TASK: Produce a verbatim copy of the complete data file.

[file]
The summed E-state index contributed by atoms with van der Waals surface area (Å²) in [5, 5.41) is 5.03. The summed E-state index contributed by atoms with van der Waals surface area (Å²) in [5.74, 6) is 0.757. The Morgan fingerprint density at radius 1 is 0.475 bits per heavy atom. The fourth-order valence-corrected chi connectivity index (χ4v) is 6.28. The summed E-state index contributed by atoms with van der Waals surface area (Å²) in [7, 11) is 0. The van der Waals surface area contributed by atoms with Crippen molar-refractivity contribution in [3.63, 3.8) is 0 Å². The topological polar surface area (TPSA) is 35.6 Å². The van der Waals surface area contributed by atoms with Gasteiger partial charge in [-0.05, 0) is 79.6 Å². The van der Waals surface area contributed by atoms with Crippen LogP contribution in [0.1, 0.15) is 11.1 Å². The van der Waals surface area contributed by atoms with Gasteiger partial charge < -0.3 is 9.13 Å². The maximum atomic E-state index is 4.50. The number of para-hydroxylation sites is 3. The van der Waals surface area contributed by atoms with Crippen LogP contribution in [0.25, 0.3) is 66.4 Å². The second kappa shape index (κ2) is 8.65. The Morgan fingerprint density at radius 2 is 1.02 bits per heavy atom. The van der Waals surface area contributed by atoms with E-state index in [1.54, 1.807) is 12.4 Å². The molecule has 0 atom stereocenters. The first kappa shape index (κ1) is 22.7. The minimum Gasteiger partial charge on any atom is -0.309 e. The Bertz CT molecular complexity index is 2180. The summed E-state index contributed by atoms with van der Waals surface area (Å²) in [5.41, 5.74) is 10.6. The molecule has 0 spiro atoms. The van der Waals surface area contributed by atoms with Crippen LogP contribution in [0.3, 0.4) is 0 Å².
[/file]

The summed E-state index contributed by atoms with van der Waals surface area (Å²) in [5, 5.41) is 5.03. The summed E-state index contributed by atoms with van der Waals surface area (Å²) in [5.74, 6) is 0.757. The Morgan fingerprint density at radius 1 is 0.475 bits per heavy atom. The fourth-order valence-corrected chi connectivity index (χ4v) is 6.28. The summed E-state index contributed by atoms with van der Waals surface area (Å²) in [7, 11) is 0. The van der Waals surface area contributed by atoms with Crippen molar-refractivity contribution in [3.63, 3.8) is 0 Å². The topological polar surface area (TPSA) is 35.6 Å². The van der Waals surface area contributed by atoms with Gasteiger partial charge in [-0.05, 0) is 79.6 Å². The van der Waals surface area contributed by atoms with Crippen LogP contribution in [0.1, 0.15) is 11.1 Å². The van der Waals surface area contributed by atoms with Gasteiger partial charge < -0.3 is 9.13 Å². The maximum atomic E-state index is 4.50. The number of para-hydroxylation sites is 3. The van der Waals surface area contributed by atoms with Crippen LogP contribution in [0.25, 0.3) is 66.4 Å². The second kappa shape index (κ2) is 8.65. The Morgan fingerprint density at radius 2 is 1.02 bits per heavy atom. The van der Waals surface area contributed by atoms with E-state index in [1.54, 1.807) is 12.4 Å². The molecule has 0 atom stereocenters. The first kappa shape index (κ1) is 22.7. The minimum Gasteiger partial charge on any atom is -0.309 e. The Bertz CT molecular complexity index is 2180. The summed E-state index contributed by atoms with van der Waals surface area (Å²) in [5.41, 5.74) is 10.6. The molecule has 0 spiro atoms. The van der Waals surface area contributed by atoms with Crippen LogP contribution in [0.3, 0.4) is 0 Å².